47. Electrical Safety Arc Flash & Gloves • NFPA 70E Requires that Voltage Rated Gloves and Protectors Must Be Worn in the Presence Of Voltage But Does Not Discuss Arc Ratings for Gloves. • NFPA 70E Does Say That Leather Gloves Offer Good Arc Flash Protection

  48. Electrical Safety Insulated Tools • NFPA 70E 130.7(D)(1)- • Employees Shall Use Insulated Tools and/or Handling Equipment When Working Inside the Limited Approach Boundary of Exposed Live Parts Where Tools or Handling Equipment Might Make Accidental Contact….. • Both NFPA 70E and OSHA Require Insulated Tools When Working On or Near 50V or More While Energized

  49. Electrical Safety Insulated Tools • ASTM F1505 • OSHA 1910.333(c)(2) • Tested to 10,000V • Max Use 1000V • Must Have Two Color Coating if Coated Tool • Must Show Symbol For Use in Live Voltage Situation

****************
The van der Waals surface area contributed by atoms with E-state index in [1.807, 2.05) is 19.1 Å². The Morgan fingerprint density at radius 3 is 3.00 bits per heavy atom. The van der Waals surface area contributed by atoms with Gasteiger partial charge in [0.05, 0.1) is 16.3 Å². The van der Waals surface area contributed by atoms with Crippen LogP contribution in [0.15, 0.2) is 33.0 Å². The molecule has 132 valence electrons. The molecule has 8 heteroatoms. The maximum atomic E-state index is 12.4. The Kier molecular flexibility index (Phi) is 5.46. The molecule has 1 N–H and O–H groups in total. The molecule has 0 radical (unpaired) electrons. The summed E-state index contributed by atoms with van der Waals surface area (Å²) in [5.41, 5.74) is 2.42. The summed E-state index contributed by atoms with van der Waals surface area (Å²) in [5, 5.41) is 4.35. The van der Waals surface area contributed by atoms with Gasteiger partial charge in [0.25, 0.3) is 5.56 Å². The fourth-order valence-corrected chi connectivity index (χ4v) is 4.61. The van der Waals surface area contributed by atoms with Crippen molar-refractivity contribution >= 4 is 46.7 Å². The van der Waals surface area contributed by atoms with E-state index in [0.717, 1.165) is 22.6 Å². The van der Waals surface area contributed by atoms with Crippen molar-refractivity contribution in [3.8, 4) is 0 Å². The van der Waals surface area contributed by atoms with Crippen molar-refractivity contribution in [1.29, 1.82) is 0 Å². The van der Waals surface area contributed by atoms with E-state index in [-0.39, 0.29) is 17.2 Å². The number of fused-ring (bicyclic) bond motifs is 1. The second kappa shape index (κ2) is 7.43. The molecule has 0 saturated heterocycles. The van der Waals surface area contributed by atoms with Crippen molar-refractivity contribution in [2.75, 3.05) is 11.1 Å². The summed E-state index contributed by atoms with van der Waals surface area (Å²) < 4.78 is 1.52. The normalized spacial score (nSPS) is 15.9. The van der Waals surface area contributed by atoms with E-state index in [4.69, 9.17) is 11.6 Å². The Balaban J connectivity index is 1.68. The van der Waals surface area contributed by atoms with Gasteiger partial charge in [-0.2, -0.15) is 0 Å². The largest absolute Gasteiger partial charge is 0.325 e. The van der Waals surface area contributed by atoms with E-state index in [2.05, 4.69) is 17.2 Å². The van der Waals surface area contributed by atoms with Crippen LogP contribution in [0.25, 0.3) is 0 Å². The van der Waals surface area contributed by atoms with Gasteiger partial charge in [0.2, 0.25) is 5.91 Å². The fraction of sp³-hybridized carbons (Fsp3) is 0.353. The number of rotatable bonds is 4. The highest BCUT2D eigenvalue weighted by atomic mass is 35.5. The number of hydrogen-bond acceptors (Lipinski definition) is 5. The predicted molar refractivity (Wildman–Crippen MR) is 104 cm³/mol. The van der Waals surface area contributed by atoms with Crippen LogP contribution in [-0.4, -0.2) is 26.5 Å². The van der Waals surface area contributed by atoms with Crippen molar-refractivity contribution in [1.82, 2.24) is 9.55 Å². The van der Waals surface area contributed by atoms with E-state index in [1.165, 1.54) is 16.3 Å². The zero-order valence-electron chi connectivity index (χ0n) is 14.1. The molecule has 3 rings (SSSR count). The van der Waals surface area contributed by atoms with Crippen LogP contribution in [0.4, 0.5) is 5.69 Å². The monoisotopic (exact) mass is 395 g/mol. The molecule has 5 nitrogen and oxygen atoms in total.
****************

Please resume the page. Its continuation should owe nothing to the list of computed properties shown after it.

50. Electrical Safety • Blankets • Blankets, as all other insulating products (except rubber gloves, used with leather protectors) are designed to provide protection against accidental contact with energized parts • Salisbury Insulating Blankets, compliant with ASTM D1048 specification, are flexible and feature a reinforced beaded edge and eyelets for added strength and tear-resistance • Salisbury insulating blankets are available in Type I – natural rubber and Type II SALCOR ® rubber